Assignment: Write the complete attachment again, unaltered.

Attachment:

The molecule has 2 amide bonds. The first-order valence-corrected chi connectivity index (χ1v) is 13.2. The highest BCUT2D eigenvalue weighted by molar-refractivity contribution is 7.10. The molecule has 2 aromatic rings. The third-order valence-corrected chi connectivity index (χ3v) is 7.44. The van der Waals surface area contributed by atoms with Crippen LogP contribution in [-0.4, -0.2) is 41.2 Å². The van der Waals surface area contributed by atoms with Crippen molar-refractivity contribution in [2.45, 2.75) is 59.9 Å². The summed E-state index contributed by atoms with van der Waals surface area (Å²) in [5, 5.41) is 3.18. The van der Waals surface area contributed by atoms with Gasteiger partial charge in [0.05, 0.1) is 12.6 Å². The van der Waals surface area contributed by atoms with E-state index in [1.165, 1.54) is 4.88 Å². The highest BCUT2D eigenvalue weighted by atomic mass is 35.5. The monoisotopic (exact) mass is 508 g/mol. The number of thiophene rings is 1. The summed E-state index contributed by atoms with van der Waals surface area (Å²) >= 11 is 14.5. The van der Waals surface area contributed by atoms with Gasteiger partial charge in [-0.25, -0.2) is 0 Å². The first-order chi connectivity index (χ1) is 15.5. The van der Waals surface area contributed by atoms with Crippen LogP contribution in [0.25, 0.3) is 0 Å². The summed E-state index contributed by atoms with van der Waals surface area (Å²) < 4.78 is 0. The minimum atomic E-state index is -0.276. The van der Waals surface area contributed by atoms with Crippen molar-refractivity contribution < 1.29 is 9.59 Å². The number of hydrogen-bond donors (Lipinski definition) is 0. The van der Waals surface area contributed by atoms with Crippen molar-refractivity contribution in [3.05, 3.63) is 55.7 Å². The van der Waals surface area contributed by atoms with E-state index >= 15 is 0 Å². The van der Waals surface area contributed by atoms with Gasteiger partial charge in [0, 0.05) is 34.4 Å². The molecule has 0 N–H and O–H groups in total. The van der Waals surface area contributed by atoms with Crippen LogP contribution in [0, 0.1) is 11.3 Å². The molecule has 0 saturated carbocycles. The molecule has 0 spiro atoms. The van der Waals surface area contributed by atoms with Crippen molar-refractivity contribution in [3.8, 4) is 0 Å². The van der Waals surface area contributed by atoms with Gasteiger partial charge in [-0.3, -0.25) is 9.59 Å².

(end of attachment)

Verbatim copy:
The molecule has 2 amide bonds. The first-order valence-corrected chi connectivity index (χ1v) is 13.2. The highest BCUT2D eigenvalue weighted by molar-refractivity contribution is 7.10. The molecule has 2 aromatic rings. The third-order valence-corrected chi connectivity index (χ3v) is 7.44. The van der Waals surface area contributed by atoms with Crippen LogP contribution in [-0.4, -0.2) is 41.2 Å². The van der Waals surface area contributed by atoms with Crippen molar-refractivity contribution in [2.45, 2.75) is 59.9 Å². The summed E-state index contributed by atoms with van der Waals surface area (Å²) in [5, 5.41) is 3.18. The van der Waals surface area contributed by atoms with Gasteiger partial charge in [0.05, 0.1) is 12.6 Å². The van der Waals surface area contributed by atoms with E-state index in [1.165, 1.54) is 4.88 Å². The highest BCUT2D eigenvalue weighted by atomic mass is 35.5. The monoisotopic (exact) mass is 508 g/mol. The number of thiophene rings is 1. The summed E-state index contributed by atoms with van der Waals surface area (Å²) >= 11 is 14.5. The van der Waals surface area contributed by atoms with Gasteiger partial charge in [-0.25, -0.2) is 0 Å². The first-order chi connectivity index (χ1) is 15.5. The van der Waals surface area contributed by atoms with Crippen LogP contribution in [0.25, 0.3) is 0 Å². The summed E-state index contributed by atoms with van der Waals surface area (Å²) < 4.78 is 0. The minimum atomic E-state index is -0.276. The van der Waals surface area contributed by atoms with Crippen molar-refractivity contribution < 1.29 is 9.59 Å². The number of hydrogen-bond donors (Lipinski definition) is 0. The van der Waals surface area contributed by atoms with Crippen molar-refractivity contribution in [3.05, 3.63) is 55.7 Å². The van der Waals surface area contributed by atoms with E-state index >= 15 is 0 Å². The van der Waals surface area contributed by atoms with Gasteiger partial charge in [0, 0.05) is 34.4 Å². The molecule has 0 N–H and O–H groups in total. The van der Waals surface area contributed by atoms with Crippen LogP contribution in [0, 0.1) is 11.3 Å². The molecule has 0 saturated carbocycles. The molecule has 0 spiro atoms. The van der Waals surface area contributed by atoms with Crippen molar-refractivity contribution in [3.8, 4) is 0 Å². The van der Waals surface area contributed by atoms with Gasteiger partial charge in [-0.3, -0.25) is 9.59 Å².